2015 ended with a bang for me when a Chevy Suburban plowed into the side of my car on New Year's Eve. The driver made an illegal U-turn in the middle of a busy Washington, DC street, but wanted to pin the blame on me. As I sat in my cocktail dress contemplating his hubris and the injustice of being blamed for his recklessness, a group of #BlackLivesMatter protesters came marching up the street. It was surreal.
In the weeks leading up to the crash, I learned that human error had robbed me of my meager retirement savings and that a 39-year-old cousin had died. I also celebrated my 30th wedding anniversary and saw the successful outcome of a major work project.
As 2016 dawns, I feel a familiar mixture of hope and dread. The new year will no doubt include more of the same: joy and sorrow, gain and loss, work and rest, success and failure. This is why I don't make New Year's resolutions. They promise that life will be dramatically different, that I will be different, and I know it won't and I won't.
Instead I allow the liturgical rhythms of my church tradition to break through the way society pressures me to measure time and life itself. Advent, Christmastide, Epiphany, Ordinary Time, Lent, Eastertide, Pentecost, and a few special days in between guide me into an alternative reality that prioritizes anticipation, celebration, joy, lament, faithfulness, and Spirit-empowered living over self-improvement, achievement, bodily perfection, and other modern notions of success.
Far from being the "dead tradition" that the low-church communities of my youth had labeled high church tradition, the Anglican liturgy never fails to reorient and renew me. In a decade of Anglican worship, I've never tired of the ritual. Church is a safe space because I always know what to expect. Even if there is a rogue preacher or worship leader, the offender only has a few minutes to annoy me before we move on to another element of worship, and she or he is not the center of the hour. The Holy Eucharist is.
In his excellent book, Liturgical Theology: The Church as Worshiping Community, Simon Chan says, "Ecclessial communion is first and foremost an essentially Eucharistic communion. When the church is understood as essentially communion in and of the body of Christ, the primary focus of the ecclesial life is not church hierarchy [as critics assert] but koinonia characterized by agape." Fellowship characterized by love.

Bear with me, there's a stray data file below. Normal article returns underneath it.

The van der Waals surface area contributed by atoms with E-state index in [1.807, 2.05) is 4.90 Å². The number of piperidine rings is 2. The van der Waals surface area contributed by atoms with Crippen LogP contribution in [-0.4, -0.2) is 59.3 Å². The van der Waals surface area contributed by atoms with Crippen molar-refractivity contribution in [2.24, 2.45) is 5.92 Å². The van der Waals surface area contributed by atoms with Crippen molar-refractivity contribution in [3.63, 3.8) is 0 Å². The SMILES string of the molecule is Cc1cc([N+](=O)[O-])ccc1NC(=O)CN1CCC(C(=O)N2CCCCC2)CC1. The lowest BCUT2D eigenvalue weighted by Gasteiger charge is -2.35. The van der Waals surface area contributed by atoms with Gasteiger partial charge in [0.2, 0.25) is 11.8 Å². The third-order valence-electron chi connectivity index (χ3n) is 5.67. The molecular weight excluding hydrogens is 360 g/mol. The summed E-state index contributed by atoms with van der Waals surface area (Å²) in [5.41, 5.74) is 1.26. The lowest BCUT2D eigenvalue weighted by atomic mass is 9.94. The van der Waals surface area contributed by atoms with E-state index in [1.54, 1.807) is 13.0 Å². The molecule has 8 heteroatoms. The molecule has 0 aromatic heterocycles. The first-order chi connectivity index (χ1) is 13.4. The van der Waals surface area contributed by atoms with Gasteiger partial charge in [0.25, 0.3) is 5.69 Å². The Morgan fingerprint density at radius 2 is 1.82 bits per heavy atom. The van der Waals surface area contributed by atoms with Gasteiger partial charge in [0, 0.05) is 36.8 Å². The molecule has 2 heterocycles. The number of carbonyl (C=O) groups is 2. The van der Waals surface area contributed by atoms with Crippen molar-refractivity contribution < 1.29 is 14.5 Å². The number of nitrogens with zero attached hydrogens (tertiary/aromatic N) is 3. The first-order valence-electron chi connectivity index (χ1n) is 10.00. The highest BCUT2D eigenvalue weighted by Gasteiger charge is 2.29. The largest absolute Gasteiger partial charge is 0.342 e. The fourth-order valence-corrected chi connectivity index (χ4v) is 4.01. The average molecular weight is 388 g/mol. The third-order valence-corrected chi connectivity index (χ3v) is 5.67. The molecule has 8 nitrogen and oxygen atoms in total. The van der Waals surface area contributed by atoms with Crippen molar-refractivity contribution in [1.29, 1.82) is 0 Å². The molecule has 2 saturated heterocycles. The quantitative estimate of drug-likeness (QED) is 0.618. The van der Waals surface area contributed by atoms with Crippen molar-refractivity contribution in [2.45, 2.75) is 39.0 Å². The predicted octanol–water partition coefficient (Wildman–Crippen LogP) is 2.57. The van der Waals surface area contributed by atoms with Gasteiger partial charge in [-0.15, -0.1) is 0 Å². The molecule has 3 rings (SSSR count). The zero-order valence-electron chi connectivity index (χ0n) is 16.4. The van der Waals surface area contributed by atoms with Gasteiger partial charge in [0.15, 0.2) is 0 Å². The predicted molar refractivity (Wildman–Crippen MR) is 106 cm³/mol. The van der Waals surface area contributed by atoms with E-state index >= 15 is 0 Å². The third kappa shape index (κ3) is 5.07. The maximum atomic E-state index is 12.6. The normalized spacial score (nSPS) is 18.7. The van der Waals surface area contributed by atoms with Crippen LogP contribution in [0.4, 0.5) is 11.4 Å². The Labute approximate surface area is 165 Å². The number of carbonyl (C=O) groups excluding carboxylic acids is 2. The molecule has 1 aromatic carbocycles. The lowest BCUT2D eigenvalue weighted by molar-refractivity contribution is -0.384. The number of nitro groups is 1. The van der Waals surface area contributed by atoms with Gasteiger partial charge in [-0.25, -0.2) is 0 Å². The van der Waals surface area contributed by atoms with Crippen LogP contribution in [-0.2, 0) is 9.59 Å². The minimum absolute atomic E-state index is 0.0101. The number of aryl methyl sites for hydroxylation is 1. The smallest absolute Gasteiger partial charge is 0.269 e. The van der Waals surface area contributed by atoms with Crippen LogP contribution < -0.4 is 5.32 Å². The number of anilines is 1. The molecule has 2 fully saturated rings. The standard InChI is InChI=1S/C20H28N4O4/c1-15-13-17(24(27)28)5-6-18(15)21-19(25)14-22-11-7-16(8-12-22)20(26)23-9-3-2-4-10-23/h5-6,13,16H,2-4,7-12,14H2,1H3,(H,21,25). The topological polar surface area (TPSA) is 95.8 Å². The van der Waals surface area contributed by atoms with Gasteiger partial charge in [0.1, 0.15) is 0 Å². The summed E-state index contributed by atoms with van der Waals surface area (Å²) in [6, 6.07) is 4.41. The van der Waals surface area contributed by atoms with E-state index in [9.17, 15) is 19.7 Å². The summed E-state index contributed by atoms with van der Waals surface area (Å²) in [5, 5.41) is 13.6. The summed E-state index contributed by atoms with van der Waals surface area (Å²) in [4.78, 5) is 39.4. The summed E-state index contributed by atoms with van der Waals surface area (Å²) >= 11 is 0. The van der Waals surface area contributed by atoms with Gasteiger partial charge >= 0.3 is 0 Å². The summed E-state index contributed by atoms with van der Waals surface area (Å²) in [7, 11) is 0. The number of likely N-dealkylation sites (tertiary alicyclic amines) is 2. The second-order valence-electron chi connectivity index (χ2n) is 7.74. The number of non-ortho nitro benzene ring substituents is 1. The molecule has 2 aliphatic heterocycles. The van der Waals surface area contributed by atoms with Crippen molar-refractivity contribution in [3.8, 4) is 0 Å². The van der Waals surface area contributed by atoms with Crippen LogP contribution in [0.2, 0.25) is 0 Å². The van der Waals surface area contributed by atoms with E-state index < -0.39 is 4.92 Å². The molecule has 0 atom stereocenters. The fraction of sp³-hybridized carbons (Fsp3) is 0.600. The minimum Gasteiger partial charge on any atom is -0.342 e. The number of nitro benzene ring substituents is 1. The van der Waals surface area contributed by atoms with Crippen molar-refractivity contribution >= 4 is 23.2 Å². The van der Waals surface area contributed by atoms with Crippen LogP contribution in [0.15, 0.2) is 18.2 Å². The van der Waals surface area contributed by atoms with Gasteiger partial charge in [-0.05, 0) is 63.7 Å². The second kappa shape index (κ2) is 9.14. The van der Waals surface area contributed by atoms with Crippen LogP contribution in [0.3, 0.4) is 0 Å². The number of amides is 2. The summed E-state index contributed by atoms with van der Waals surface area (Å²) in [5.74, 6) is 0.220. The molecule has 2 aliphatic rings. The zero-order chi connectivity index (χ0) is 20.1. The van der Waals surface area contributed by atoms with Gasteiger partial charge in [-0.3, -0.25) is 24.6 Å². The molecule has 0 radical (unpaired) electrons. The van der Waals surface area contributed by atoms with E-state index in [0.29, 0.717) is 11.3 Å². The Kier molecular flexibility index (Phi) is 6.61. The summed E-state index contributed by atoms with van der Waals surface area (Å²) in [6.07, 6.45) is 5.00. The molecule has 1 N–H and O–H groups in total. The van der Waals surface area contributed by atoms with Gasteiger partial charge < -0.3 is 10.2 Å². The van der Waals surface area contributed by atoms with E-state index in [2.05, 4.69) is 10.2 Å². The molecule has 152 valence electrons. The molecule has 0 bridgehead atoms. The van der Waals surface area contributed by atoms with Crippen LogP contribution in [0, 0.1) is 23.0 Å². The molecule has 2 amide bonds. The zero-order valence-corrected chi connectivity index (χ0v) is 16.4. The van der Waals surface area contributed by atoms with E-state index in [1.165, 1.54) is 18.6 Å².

I take this to mean that because my church's order of service is centered on remembering the body and blood of Christ rather having its apex at the sermon, it turns priorities away from programs of self-improvement and/or socio-political action to the essence of my faith, which is communion with and worship of the triune God.
I believe in the mystery of Christ's presence in the Eucharist and am transformed as I partake of that mystery. Week by week I go into worship with my load of sin and guilt, and week by week, I leave baptized anew with the knowledge that I am one with Christ and with the worldwide and eternal communion of saints who are forgiven and empowered to walk worthy of our Christian calling.
Beyond this, "The experience of 'feeding on Christ to life eternal' anticipates the future and is also a foretaste of the future: the marriage supper of the Lamb, the healing of a broken creation, reconciliation and face-to-face communion. Eucharist is where the past and the future are effectively brought together in the present through epiclesis," writes Chan.
For me, the new year is about getting into the habit of writing the correct date on documents and thinking about a few goals that I'd like to prioritize for the coming months, but I don't measure my life by that calculus. I measure it be an eternal calculus, one that says there is time for everything — a time to live and a time to die, a time to plant and a time to uproot, a time to weep and a time to laugh, because "God has made everything beautiful in its time" and has "set eternity in the human heart." (Ecclesiastes 3:1-11).